Wednesday, 24 April 2013

Almond Water, Orgeat and Cocktails

I spotted recently that Victoria’s Kitchen Almond Water was introduced to the UK last month along with the launch of two new flavours: Almond Water Coconut and Almond Water Liquorice Mint. The company was started by husband-and-wife duo David and Deborah Meniane. Originally from France, Victoria’s Kitchen Almond Water was inspired by David's grandmother's (Victoria), recipe and was named after her. It's a refreshing drink but you can also use it in a variety of cocktails (their website has several good ones here).

Almonds are part of the plum family and are native to North Africa, West Asia and the Mediterranean. Almond Water (sometimes also known as Almond Milk) has been made for centuries throughout these regions. It was a staple in the Medieval kitchen as cow's milk could not be kept for long without spoiling and was usually immediately turned into butter or cheese.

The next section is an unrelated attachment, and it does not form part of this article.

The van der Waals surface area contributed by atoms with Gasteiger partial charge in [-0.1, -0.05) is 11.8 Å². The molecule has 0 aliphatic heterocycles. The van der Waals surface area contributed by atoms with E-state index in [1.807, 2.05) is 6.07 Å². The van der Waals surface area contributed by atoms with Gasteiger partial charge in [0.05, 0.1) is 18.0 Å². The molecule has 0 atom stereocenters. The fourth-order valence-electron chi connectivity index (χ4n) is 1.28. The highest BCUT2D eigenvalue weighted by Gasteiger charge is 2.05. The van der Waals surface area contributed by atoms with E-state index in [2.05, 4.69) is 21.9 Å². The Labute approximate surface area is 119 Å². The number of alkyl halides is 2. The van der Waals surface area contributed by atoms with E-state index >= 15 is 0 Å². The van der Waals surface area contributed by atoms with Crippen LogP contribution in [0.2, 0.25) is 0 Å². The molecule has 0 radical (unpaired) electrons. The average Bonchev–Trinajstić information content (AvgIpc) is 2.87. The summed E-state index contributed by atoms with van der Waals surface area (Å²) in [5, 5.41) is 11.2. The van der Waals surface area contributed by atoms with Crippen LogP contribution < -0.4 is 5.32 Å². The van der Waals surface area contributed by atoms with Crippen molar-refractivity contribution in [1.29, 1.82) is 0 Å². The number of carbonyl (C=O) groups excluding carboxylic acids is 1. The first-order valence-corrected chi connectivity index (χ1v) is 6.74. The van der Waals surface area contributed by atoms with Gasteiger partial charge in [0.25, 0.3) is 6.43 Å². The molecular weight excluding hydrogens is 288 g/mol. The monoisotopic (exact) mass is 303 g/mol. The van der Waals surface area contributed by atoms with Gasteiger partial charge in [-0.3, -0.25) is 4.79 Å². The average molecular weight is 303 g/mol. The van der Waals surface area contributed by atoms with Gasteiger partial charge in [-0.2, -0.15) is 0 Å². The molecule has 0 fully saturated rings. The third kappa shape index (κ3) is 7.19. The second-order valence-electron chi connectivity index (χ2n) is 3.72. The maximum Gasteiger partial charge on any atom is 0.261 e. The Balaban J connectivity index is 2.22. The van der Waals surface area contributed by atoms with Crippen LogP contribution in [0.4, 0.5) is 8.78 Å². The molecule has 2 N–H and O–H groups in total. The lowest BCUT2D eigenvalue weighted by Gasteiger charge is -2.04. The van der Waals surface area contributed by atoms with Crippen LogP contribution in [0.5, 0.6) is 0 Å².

In the UK – where almond trees don't thrive – we used barley instead, hence Barley Water. Robinsons Lemon Barley Water is still the 'official still soft drink' at Wimbledon (having been so since 1934) – and incidentally warm Lemon Barley Water is great for soothing a sore throat.

With the onset of refrigeration the use of Almond Water diminished but syrups and cordials were made using the same process. Orgeat is a sweet syrup made from almonds, sugar and rose water or orange flower water. It's used to flavour coffees, drinks, desserts and many cocktails – the most famous ones being the Mai Tai and the Momisette.


This is a traditional French drink, the name of which literally translates as 'little mummy'.

30ml Pastis
8ml Orgeat
Sparkling Mineral Water

Add pastis and orgeat to a Collins glass, fill with ice and top off with sparkling mineral water.

Mai Tai

Mai Tai is the Tahitian word for good and the Mai Tai cocktail was popularised in the 1950s and 60s in tiki-themed restaurants and bars – it was featured in the Elvis Presley film Blue Hawaii.

40ml White Rum
20ml Dark Rum
15ml Orange Curaçao
15ml Orgeat
10ml Fresh Lime Juice